Income tax collection rose by 18 percent in the fiscal year 2017-2018, as a result of the implementation of demonetization and GST. For the last fiscal year, government had set an ambitious target to cross the 10 lakh crore mark through indirect tax collections which has been achieved, the total tax collections stood at 10.03 lakh crore. The number of total Income tax Return (ITR) filers has gone up to 6.92 crores compared to 5.61 crores in 2016-2017, which indicates whopping growth by 26%. “The I-T Department added 1.06 crore new returns during 2017-18 and aims to add 1.25 crore new returns for the current year. In the North East region, this number was 189,000”, said Shabri Bhattasali, member of Central Board of Direct Taxation (CBDT).
Income tax collection and the number of new income tax filers are growing exponentially since the structural reforms of demonetization and implementation of GST. According to Economic Survey 2018, 10.1 million people filed income tax returns in the year following demonetization (November 2016- November 2017), while the average for the last six years has been 6.2 million. This shows an increase of over 1.5 times the previous number of income tax returns filed. To curb black money the government took steps like the closing of shell companies, demonetization, and amendment in Benami properties act- RERA to give it more teeth, proved helpful in increasing the net tax base. These steps together in an integrated environment proved much effective in the crackdown on black money. Independently, these reforms were not as effective as they have been after all the above enactments have come into force. Therefore, a fair evaluation of the impact of these steps can only be done in a post-GST environment to determine the effectiveness of the policies. And going by the exponential increase in tax base and tax collection we can conclude that these steps succeeded in their goals.
The income tax collection in the country is highly undemocratic and largely limited to people from major cosmopolitans. According to government data released last year, people from the state of Maharashtra and Delhi contributed 40% and 13% respectively to the total income tax generated. So, more than half of total income tax was collected just from Maharashtra and Delhi. The government took steps to democratize tax collections by opening offices throughout the length and breadth of India. The tax collections in the northeast too have gone up to 7,097 crores in 2017-18.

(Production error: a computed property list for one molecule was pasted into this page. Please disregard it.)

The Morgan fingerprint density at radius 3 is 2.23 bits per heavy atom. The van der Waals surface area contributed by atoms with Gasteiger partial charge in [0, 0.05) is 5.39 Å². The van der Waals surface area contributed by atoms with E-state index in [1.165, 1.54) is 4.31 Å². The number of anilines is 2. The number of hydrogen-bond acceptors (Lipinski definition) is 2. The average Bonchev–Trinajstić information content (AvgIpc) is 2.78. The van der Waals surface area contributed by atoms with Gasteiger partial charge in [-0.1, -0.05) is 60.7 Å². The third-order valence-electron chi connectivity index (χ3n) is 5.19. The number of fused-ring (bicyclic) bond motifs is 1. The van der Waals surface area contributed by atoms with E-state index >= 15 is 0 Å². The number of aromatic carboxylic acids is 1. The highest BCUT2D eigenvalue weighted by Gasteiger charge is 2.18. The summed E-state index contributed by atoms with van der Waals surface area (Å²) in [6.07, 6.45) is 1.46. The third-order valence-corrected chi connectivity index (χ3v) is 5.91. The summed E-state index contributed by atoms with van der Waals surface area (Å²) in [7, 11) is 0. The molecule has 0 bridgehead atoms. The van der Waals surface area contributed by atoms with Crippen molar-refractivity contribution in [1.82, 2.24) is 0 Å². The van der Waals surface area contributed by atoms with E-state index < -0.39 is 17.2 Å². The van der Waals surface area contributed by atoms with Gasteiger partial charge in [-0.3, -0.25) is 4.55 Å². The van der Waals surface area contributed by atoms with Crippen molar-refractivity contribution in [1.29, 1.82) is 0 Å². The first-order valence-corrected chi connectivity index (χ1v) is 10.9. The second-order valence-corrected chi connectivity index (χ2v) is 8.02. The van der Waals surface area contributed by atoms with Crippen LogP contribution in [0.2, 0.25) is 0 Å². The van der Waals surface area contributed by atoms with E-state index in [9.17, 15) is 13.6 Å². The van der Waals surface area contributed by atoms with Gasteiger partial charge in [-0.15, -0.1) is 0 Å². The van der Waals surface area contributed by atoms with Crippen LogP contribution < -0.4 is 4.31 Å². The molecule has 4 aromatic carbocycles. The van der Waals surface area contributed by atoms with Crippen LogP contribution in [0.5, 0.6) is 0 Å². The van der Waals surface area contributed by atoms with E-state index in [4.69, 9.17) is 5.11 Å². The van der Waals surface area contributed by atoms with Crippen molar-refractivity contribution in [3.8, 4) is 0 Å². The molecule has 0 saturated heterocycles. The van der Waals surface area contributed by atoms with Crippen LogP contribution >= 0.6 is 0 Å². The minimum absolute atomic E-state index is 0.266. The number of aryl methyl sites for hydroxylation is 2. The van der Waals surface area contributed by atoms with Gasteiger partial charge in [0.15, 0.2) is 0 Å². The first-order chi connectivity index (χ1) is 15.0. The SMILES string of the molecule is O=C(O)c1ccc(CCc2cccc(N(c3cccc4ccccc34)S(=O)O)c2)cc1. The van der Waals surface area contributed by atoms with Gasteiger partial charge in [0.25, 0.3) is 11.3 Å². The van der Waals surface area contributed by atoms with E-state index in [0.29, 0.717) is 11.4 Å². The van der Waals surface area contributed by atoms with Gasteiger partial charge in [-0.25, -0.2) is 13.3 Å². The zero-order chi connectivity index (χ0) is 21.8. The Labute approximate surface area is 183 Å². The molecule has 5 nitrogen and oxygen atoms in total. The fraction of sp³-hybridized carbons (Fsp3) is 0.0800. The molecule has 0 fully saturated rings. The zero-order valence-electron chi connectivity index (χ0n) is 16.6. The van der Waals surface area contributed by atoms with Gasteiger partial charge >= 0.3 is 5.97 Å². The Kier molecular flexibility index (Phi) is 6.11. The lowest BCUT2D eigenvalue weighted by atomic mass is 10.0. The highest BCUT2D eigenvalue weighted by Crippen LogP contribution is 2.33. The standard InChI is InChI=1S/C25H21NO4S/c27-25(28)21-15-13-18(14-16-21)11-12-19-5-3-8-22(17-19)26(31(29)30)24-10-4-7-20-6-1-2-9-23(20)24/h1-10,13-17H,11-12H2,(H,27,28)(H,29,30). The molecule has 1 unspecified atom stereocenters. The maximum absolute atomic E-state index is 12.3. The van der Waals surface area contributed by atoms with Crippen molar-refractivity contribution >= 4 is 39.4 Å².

India has the lowest Tax to GDP ratio among BRICS countries. As we can see from the data given above, most of the developing countries have low ‘tax to GDP ratio’. In order to move from a developing nation to a developed one, a nation has to increase its citizens’ tax compliance. If Tax to GDP ratio is low, a country cannot afford to provide basic amenities like health and education to its citizens. Universal access to these primary needs is required to build human capital and improve the standard of living. India is planning to introduce Universal Healthcare through the National Health Protection Scheme (popularly known as “Modicare”). The increased ‘tax to GDP ratio’ means that more money goes directly into government coffers. This money can greatly help to make India a welfare state of the kind that Deen Dayal Upadhyay had dreamt of.
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